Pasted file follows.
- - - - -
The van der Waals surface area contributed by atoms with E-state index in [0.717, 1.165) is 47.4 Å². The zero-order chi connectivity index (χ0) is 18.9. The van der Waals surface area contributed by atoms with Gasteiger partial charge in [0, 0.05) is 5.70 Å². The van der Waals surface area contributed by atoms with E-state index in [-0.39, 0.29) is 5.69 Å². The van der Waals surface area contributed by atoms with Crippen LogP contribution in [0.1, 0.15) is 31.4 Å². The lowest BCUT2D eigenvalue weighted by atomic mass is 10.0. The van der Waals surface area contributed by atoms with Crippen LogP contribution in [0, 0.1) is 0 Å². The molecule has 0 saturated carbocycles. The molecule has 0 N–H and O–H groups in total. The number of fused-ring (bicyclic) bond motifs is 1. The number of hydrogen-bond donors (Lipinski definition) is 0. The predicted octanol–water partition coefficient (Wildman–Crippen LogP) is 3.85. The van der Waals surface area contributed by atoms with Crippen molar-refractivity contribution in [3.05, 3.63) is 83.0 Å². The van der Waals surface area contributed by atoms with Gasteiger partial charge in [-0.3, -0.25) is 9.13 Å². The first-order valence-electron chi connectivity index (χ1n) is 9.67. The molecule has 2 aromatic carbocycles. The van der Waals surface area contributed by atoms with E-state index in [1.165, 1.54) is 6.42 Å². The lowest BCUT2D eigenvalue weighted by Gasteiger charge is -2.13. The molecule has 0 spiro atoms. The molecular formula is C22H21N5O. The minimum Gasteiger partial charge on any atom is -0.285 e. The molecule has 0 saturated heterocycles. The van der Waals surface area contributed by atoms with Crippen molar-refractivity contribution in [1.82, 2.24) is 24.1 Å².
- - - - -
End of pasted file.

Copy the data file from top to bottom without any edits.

The van der Waals surface area contributed by atoms with E-state index in [0.717, 1.165) is 47.4 Å². The zero-order chi connectivity index (χ0) is 18.9. The van der Waals surface area contributed by atoms with Gasteiger partial charge in [0, 0.05) is 5.70 Å². The van der Waals surface area contributed by atoms with E-state index in [-0.39, 0.29) is 5.69 Å². The van der Waals surface area contributed by atoms with Crippen LogP contribution in [0.1, 0.15) is 31.4 Å². The lowest BCUT2D eigenvalue weighted by atomic mass is 10.0. The van der Waals surface area contributed by atoms with Crippen LogP contribution in [0, 0.1) is 0 Å². The molecule has 0 saturated carbocycles. The molecule has 0 N–H and O–H groups in total. The number of fused-ring (bicyclic) bond motifs is 1. The number of hydrogen-bond donors (Lipinski definition) is 0. The predicted octanol–water partition coefficient (Wildman–Crippen LogP) is 3.85. The van der Waals surface area contributed by atoms with Crippen molar-refractivity contribution in [3.05, 3.63) is 83.0 Å². The van der Waals surface area contributed by atoms with Gasteiger partial charge in [-0.3, -0.25) is 9.13 Å². The first-order valence-electron chi connectivity index (χ1n) is 9.67. The molecule has 2 aromatic carbocycles. The van der Waals surface area contributed by atoms with E-state index in [1.165, 1.54) is 6.42 Å². The lowest BCUT2D eigenvalue weighted by Gasteiger charge is -2.13. The molecule has 0 spiro atoms. The molecular formula is C22H21N5O. The minimum Gasteiger partial charge on any atom is -0.285 e. The molecule has 0 saturated heterocycles. The van der Waals surface area contributed by atoms with Crippen molar-refractivity contribution in [1.82, 2.24) is 24.1 Å².